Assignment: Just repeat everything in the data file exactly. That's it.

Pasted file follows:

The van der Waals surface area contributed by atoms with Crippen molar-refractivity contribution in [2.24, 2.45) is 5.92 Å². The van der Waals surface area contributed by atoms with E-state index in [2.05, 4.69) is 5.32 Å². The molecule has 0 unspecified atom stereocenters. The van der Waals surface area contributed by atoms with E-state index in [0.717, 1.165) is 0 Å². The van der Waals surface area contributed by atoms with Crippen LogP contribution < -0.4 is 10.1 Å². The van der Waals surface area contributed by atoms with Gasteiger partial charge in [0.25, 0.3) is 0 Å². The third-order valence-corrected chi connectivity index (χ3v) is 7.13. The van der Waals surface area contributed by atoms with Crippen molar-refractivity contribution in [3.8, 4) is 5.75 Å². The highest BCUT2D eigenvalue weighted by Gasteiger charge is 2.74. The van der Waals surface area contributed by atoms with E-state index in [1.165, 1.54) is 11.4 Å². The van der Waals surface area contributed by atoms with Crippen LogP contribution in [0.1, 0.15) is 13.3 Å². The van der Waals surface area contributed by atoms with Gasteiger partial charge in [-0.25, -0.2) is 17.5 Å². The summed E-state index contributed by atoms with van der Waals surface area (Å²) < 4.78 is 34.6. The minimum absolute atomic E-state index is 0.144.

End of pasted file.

The van der Waals surface area contributed by atoms with Crippen molar-refractivity contribution in [2.24, 2.45) is 5.92 Å². The van der Waals surface area contributed by atoms with E-state index in [2.05, 4.69) is 5.32 Å². The molecule has 0 unspecified atom stereocenters. The van der Waals surface area contributed by atoms with E-state index in [0.717, 1.165) is 0 Å². The van der Waals surface area contributed by atoms with Crippen LogP contribution < -0.4 is 10.1 Å². The van der Waals surface area contributed by atoms with Gasteiger partial charge in [0.25, 0.3) is 0 Å². The third-order valence-corrected chi connectivity index (χ3v) is 7.13. The van der Waals surface area contributed by atoms with Crippen molar-refractivity contribution in [3.8, 4) is 5.75 Å². The highest BCUT2D eigenvalue weighted by Gasteiger charge is 2.74. The van der Waals surface area contributed by atoms with E-state index in [1.165, 1.54) is 11.4 Å². The van der Waals surface area contributed by atoms with Crippen LogP contribution in [0.1, 0.15) is 13.3 Å². The van der Waals surface area contributed by atoms with Gasteiger partial charge in [-0.25, -0.2) is 17.5 Å². The summed E-state index contributed by atoms with van der Waals surface area (Å²) < 4.78 is 34.6. The minimum absolute atomic E-state index is 0.144.